Sarkozy wants everyone to have nuclear power - French nuclear power

Thursday, November 15, 2007

PARIS: Six months into his term, President Nicolas Sarkozy is aggressively pursuing a new policy to give Muslim countries access to nuclear power - and win lucrative contracts for France's energy champions in the process.

After signing a memorandum of understanding with Libya in the summer, Sarkozy struck a preliminary cooperation accord with Morocco last month. Diplomats say he is planning to discuss nuclear power during trips to Algeria in December and Saudi Arabia in January.

Between them, state-controlled nuclear power giant Areva and Electricité de France are also talking to Jordan, the United Arab Emirates, Turkey, Yemen, Egypt, Qatar and Tunisia. Regional cooperation on nuclear power is a pillar of the president's diplomatic pet project - a Mediterranean Union gathering countries in North Africa, the Middle East and southern Europe into a bloc.

Sarkozy's strategy on nuclear power is emblematic of his declared ambition to conquer new markets and reassert influence in a region that is home to many former French colonies. It also goes to the heart of a 21st century dilemma: Rising concerns about energy security and climate change are fueling a global comeback in nuclear energy just as proliferation has surged to the top of the political agenda - particularly in relation to another Islamic country, Iran.

Indeed, the West - with Sarkozy playing a prominent role - is pressing for ever tighter sanctions against Tehran on suspicions that its nuclear power plan masks an effort to get the nuclear bomb.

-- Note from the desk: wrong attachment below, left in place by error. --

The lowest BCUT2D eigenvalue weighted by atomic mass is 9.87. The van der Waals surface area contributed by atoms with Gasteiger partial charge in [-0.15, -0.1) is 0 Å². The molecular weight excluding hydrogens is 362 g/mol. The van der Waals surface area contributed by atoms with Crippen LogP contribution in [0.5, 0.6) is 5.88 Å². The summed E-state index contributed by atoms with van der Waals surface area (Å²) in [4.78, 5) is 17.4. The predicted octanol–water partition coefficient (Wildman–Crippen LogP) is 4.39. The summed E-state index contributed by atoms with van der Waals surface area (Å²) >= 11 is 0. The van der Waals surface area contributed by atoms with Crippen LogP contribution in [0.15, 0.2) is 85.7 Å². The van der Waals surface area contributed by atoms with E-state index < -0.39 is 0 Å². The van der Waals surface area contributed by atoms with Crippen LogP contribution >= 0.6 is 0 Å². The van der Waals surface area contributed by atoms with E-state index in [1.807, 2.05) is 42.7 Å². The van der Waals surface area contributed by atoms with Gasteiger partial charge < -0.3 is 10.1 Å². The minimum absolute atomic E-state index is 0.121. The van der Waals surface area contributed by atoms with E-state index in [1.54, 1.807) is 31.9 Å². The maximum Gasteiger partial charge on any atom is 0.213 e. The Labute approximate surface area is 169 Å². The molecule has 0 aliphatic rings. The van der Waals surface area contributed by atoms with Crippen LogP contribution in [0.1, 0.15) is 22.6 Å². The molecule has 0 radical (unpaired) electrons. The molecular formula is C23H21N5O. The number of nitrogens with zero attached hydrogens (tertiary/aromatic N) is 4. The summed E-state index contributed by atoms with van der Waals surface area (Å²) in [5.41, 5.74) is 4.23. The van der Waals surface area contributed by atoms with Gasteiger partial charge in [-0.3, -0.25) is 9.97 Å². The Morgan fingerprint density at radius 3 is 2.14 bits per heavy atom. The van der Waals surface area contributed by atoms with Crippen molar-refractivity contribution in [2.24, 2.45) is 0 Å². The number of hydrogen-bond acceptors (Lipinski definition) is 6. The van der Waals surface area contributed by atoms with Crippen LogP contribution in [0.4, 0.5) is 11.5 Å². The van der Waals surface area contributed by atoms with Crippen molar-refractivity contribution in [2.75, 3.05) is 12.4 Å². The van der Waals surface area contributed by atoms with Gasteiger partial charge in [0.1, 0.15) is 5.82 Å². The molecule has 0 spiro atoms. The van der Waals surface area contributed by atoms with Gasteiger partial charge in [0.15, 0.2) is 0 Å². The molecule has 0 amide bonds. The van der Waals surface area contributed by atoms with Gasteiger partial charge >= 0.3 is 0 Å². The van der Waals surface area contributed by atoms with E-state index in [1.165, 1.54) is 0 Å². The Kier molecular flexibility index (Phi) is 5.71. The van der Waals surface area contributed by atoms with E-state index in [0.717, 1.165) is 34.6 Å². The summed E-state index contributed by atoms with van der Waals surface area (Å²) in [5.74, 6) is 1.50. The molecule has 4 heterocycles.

"The growing interest in nuclear power requires an appropriate response in the non-proliferation system," Annalisa Gianella, personal representative on proliferation of Javier Solana, the European Union's foreign policy chief, said in a telephone interview. The challenge, she added, is to avoid increased military use.

Nowhere is this challenge more acute than in the Muslim world, where security concerns are inflated by growing Islamic militancy - and, in the case of some Sunni Arab nations, by rivalry with a Shiite Iran, plus suspicion of a nuclear-armed Israel. There is also a widespread perception that the West is reluctant to share nuclear technology - which in turn fosters militancy.

Sarkozy voiced the challenge quite starkly in a speech Aug. 27 outlining foreign policy priorities. "Preventing a confrontation between Islam and the West is helping Muslim countries, as France proposes, to access the energy of the future: nuclear power," he said. Failure to do so, he warned, would lead to "an explosion of terrorism."

Reaction has been mixed. Some security experts warn of terrorist groups targeting nuclear installations or transports, others of the rivalry between Arab nations and Iran on uranium enrichment, a technology that can produce weapons-grade material.

"The Saudis are terrified of Iran acquiring nuclear weapons and will almost certainly try to acquire nuclear weapons, too," said Richard Perle, chairman of the Defense Policy Advisory Board in President George W. Bush's first term who is now a resident fellow at the American Enterprise Institute. "We need to do a lot of work on safeguards before we start building reactors in countries where the risk of proliferation is high."